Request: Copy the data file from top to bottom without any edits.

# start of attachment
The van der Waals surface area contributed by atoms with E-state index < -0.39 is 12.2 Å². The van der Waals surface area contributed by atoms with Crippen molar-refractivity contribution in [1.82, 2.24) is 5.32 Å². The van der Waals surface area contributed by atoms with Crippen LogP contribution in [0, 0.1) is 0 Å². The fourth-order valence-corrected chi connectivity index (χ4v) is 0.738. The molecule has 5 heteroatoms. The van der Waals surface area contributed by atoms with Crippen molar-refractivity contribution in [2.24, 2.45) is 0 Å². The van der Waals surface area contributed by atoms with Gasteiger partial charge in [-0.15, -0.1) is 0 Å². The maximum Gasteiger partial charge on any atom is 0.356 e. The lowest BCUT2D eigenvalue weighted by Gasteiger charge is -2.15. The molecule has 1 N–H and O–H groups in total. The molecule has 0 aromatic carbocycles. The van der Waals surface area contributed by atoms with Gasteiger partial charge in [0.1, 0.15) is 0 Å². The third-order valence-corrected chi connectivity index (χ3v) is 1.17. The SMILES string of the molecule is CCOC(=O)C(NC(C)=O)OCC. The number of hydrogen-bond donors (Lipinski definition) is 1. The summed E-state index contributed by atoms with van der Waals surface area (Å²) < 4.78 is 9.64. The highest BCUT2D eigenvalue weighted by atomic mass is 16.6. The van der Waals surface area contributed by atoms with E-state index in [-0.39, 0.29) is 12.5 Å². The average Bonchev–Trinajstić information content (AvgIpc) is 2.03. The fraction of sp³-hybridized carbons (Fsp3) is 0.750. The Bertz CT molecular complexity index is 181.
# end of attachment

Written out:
The van der Waals surface area contributed by atoms with E-state index < -0.39 is 12.2 Å². The van der Waals surface area contributed by atoms with Crippen molar-refractivity contribution in [1.82, 2.24) is 5.32 Å². The van der Waals surface area contributed by atoms with Crippen LogP contribution in [0, 0.1) is 0 Å². The fourth-order valence-corrected chi connectivity index (χ4v) is 0.738. The molecule has 5 heteroatoms. The van der Waals surface area contributed by atoms with Crippen molar-refractivity contribution in [2.24, 2.45) is 0 Å². The van der Waals surface area contributed by atoms with Gasteiger partial charge in [-0.15, -0.1) is 0 Å². The maximum Gasteiger partial charge on any atom is 0.356 e. The lowest BCUT2D eigenvalue weighted by Gasteiger charge is -2.15. The molecule has 1 N–H and O–H groups in total. The molecule has 0 aromatic carbocycles. The van der Waals surface area contributed by atoms with Gasteiger partial charge in [0.1, 0.15) is 0 Å². The third-order valence-corrected chi connectivity index (χ3v) is 1.17. The SMILES string of the molecule is CCOC(=O)C(NC(C)=O)OCC. The number of hydrogen-bond donors (Lipinski definition) is 1. The summed E-state index contributed by atoms with van der Waals surface area (Å²) < 4.78 is 9.64. The highest BCUT2D eigenvalue weighted by atomic mass is 16.6. The van der Waals surface area contributed by atoms with E-state index in [-0.39, 0.29) is 12.5 Å². The average Bonchev–Trinajstić information content (AvgIpc) is 2.03. The fraction of sp³-hybridized carbons (Fsp3) is 0.750. The Bertz CT molecular complexity index is 181.